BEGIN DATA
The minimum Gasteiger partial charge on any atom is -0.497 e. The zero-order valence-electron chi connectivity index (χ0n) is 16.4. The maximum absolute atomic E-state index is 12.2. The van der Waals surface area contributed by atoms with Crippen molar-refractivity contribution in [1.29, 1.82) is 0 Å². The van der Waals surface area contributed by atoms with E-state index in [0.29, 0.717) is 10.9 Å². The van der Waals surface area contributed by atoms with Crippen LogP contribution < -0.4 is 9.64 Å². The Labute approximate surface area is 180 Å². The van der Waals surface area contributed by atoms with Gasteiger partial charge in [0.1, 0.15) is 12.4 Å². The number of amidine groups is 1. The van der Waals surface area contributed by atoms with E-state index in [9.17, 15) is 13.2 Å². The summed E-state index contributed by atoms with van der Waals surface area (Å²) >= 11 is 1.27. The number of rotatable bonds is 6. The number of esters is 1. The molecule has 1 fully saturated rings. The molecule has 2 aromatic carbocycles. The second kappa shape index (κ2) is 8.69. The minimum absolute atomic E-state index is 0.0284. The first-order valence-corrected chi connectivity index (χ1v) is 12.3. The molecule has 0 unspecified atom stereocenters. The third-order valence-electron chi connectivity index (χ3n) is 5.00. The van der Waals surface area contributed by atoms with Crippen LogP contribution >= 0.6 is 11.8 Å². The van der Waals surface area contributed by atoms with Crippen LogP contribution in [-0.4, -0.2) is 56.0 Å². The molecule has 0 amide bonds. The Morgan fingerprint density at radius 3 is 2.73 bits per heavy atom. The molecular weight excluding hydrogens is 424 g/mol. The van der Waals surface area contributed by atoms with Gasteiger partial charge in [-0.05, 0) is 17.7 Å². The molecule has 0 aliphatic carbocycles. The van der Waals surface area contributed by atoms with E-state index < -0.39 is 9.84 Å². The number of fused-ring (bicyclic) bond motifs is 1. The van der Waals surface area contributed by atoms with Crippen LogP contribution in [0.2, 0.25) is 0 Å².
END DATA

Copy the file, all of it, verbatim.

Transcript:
The minimum Gasteiger partial charge on any atom is -0.497 e. The zero-order valence-electron chi connectivity index (χ0n) is 16.4. The maximum absolute atomic E-state index is 12.2. The van der Waals surface area contributed by atoms with Crippen molar-refractivity contribution in [1.29, 1.82) is 0 Å². The van der Waals surface area contributed by atoms with E-state index in [0.29, 0.717) is 10.9 Å². The van der Waals surface area contributed by atoms with Crippen LogP contribution < -0.4 is 9.64 Å². The Labute approximate surface area is 180 Å². The van der Waals surface area contributed by atoms with Gasteiger partial charge in [0.1, 0.15) is 12.4 Å². The number of amidine groups is 1. The van der Waals surface area contributed by atoms with E-state index in [9.17, 15) is 13.2 Å². The summed E-state index contributed by atoms with van der Waals surface area (Å²) >= 11 is 1.27. The number of rotatable bonds is 6. The number of esters is 1. The molecule has 1 fully saturated rings. The molecule has 2 aromatic carbocycles. The second kappa shape index (κ2) is 8.69. The minimum absolute atomic E-state index is 0.0284. The first-order valence-corrected chi connectivity index (χ1v) is 12.3. The molecule has 0 unspecified atom stereocenters. The third-order valence-electron chi connectivity index (χ3n) is 5.00. The van der Waals surface area contributed by atoms with Crippen LogP contribution >= 0.6 is 11.8 Å². The van der Waals surface area contributed by atoms with Crippen LogP contribution in [-0.4, -0.2) is 56.0 Å². The molecule has 0 amide bonds. The Morgan fingerprint density at radius 3 is 2.73 bits per heavy atom. The molecular weight excluding hydrogens is 424 g/mol. The van der Waals surface area contributed by atoms with Gasteiger partial charge in [-0.05, 0) is 17.7 Å². The molecule has 0 aliphatic carbocycles. The van der Waals surface area contributed by atoms with E-state index < -0.39 is 9.84 Å². The number of fused-ring (bicyclic) bond motifs is 1. The van der Waals surface area contributed by atoms with Crippen LogP contribution in [0.2, 0.25) is 0 Å².